Saturday, October 31, 2009

How I used hair canvas in my coat

It’s Friday evening almost 12.00 pm and the coat is finished and I’m quite happy with the result. Pictures later in the weekend during daylight and after some cleaning of my sewing room and some more general household chores that I didn’t do this week, as I used most of the time that I had apart from work for this coat. Now I’m waiting for DD to come home, just the time to write a post on how I used the hair canvas.

This technique is described in Kenneth King’s book Cool couture. A wonderful book that I have written about before. I greatly admire his clear style of writing and inspirational ideas.

Hair canvas is very stiff fabric and is used in classic tailoring (men’s jackets mostly I think). Because of the weight of the collar I thought it a good idea to interface the front of the coat with hair canvas, but this should not be in the seam allowances. I used this technique before in my weekender bag, and now for the first time in a garment. The hair canvas must have been in my collection for I think 20 years!

Cut the pattern pieces from the hair canvas and a cheap, thin fabric, including the seam allowances.
Pin the layers together and mark at the width of the seam allowance (this is different from what Kenneth King describes, he sews directly using the ruler on the sewing machine plate.)

Now sew with a serpentine stitch (or triple zigzag) 2 to 3 mm within the marked line.
Cut away the seam allowance plus 2 to 3 mm of the hair canvas. The extra gives some space for turn of cloth.
On the other side, cut away the  inside part of the cheap fabric. The only part that remains of that fabric is the seam allowance.
Pin the hair canvas to the garment fabric, with the side where you see only the seam allowance on top.
Baste the layers in the seam allowance. I did this by machine, mr. King does this by hand with a silk thread (there is a difference in couture sewing ;)
The outside where you see my red basting thread.
After sewing the dart, I catch-stitched it on the inside to the hair canvas.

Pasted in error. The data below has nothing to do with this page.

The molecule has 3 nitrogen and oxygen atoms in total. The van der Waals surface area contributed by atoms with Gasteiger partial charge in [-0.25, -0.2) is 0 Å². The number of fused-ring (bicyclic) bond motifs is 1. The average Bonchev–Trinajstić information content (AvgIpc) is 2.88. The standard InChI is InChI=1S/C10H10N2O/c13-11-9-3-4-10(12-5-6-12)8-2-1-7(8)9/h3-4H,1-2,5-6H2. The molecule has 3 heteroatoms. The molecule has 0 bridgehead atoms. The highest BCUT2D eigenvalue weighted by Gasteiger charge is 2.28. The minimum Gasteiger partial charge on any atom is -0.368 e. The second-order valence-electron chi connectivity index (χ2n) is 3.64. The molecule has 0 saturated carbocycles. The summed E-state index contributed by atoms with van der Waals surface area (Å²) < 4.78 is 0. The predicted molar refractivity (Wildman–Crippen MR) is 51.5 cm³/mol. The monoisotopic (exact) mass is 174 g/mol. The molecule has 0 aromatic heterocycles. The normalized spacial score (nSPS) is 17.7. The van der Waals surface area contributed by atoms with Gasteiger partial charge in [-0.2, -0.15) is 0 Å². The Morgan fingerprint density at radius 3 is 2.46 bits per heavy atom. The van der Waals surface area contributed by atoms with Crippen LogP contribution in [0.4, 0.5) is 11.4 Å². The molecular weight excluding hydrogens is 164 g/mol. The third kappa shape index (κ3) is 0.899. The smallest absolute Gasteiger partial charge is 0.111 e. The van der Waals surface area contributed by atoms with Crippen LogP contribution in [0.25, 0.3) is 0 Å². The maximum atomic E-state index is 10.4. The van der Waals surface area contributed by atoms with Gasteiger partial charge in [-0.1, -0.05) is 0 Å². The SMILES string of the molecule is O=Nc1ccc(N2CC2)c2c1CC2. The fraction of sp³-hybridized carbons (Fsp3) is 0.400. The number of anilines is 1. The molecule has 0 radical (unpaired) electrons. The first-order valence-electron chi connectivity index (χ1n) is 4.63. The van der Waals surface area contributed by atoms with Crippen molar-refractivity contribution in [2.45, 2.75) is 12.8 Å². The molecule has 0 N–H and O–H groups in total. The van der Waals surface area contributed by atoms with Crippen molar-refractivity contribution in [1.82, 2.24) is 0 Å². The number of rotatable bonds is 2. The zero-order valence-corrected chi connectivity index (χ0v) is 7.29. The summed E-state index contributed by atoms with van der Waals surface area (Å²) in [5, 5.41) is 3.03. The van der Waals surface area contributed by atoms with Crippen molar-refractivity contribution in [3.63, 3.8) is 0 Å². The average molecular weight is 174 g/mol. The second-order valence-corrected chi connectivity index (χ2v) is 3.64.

Now you can sew the pattern piece as instructed in the pattern. No significant bulk added to the seam allowances.

Wednesday, October 28, 2009

Working on a coat

Does this happen to you? You have a pattern, a fabric, an idea and at once you leave all other projects and start on something else. This is what happened Monday evening to me. I was thinking about sewing a coat, the pattern that I have now for about two years (originally sent to me by Cidell in exchange for Knip mode). Then I remembered the very dark grey fabric I bought for a coat and there I was tracing the pattern, cutting, preparing etc. Forgetting the buttonholes of the jacket and the pants I was about to finish. I’m sure they will be done soon, but now I’m obsessed with this coat.

ETA the pattern: Vogue 8465

I took a big risk and did not make a muslin. Fit in the shoulder area is not the main issue here, and well, I wanted to go ahead. The fabric is a very good quality wool, but bought very cheap because the shop was closing down. Muslin fabric wouldn’t reflect the drape of this fabric so I took my chances: started with size 16 and tapered for extra width to 18 at hip level. I based this on the finished measurements on the pattern.

It’s a whole lot of collar, and because it’s not too close to the face I thought I could wear this well enough. Large collars directly to my neck and face are no good on me.

After two (long) evenings this is the result so far: